Jannick Damgaard, Thomas Elkjaer, and Niels Johannesen

Front Matter Page Statistics Department Front Matter Page What Is Real and What Is Not in the Global FDI Network? * Jannick Damgaard (Danmarks Nationalbank) Thomas Elkjaer (International Monetary Fund) Niels Johannesen (University of Copenhagen and CEBI) December 2, 2019 Contents 1 Introduction 2 Estimating the global FDI network 2.1 Data sources 2.2 Total FDI by economy of immediate investor 2.3 Decomposition: Real vs Phantom investment 2.4 Real FDI by economy of ultimate investor 2.5 Summary statistics 3

Jannick Damgaard, Thomas Elkjaer, and Niels Johannesen

figures in tax havens. Prominent cases include Irish GDP growth of 26 percent in 2015, following some multinationals’ relocation of intellectual property rights to Ireland, and Luxembourg’s status as one of the world’s largest FDI hosts. To get better data on a globalized world, economic statistics also need to adapt. The new global FDI network is useful to identify which economies host phantom investments and their counterparts, and it gives a clearer understanding of globalization patterns. Such data offer greater insight to analysts and can guide policymakers in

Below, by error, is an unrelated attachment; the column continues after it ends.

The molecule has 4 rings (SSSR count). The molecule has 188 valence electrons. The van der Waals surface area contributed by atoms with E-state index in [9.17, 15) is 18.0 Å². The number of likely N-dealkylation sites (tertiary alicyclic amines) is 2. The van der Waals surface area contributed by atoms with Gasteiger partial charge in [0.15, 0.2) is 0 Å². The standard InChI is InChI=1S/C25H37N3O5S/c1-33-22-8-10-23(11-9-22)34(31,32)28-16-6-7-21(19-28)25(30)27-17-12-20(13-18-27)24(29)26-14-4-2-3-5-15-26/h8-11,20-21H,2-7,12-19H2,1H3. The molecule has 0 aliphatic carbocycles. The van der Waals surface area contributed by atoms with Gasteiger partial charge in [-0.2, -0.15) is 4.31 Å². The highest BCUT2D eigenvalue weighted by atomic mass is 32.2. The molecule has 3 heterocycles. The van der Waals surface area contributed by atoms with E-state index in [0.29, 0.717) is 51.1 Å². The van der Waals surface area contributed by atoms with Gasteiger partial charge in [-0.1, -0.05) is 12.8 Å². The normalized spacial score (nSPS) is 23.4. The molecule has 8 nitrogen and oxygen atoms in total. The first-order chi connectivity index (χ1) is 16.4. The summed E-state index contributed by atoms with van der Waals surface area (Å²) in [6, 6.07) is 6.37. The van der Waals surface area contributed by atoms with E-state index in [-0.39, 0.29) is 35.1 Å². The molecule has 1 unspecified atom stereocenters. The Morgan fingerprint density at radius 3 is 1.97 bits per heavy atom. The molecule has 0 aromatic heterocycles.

Jannick Damgaard and Thomas Elkjaer

29 0 Japan 4 0 4 30 30 0 Source: IMF (World Economic Outlook Database) and OECD ( BMD4 Partner Country and Main Aggregates Databases). Note: Includes all countries as reported as of end-2015 to the OECD for publication by January 2017. Some OECD countries may have reported zero when no information about SPEs was available. Annex II: Construction of the New Global FDI Network The new global FDI estimates are developed in the following steps: Step 1. Data input (from latest available year, mostly 2015) Inward FDI

Jannick Damgaard, Thomas Elkjaer, and Niels Johannesen

, Jannick , and Thomas Elkjaer . 2017 . “ The Global FDI Network: Searching for Ultimate Investors .” IMF Working Paper 17/258 , International Monetary Fund , Washington, DC . 10.5089/9781484329658.001 Lane , Philip R. , and Gian Maria Milesi-Ferretti . 2018 . “ The External Wealth of Nations Revisited: International Financial Integration in the Aftermath of the Global Financial Crisis .” IMF Economic Review 66 ( 1 ): 189 – 222 . 10.1057/s41308-017-0048-y

Mr. Sakai Ando and Mengxue Wang

, Bradford Jensen , Stephen Redding , and Peter Schott . 2012 . “ The Empirics of Firm Heterogeneity and International Trade .” Annual Review of Economics . 10.1146/annurev-economics-080511-110928 Damgaard , Jannick , Thomas Elkjaer , and Niels Johannesen . 2019 . “ What Is Real and What Is Not in the Global FDI Network? ” IMF Working Papers . 10.5089/9781513521527.001 Harrison , Ann E. , and Jason. Scorse . 2005 . “ Do foreign-owned firms pay more? : evidence from the Indonesian manufacturing sector 1990–99 .” ILO Working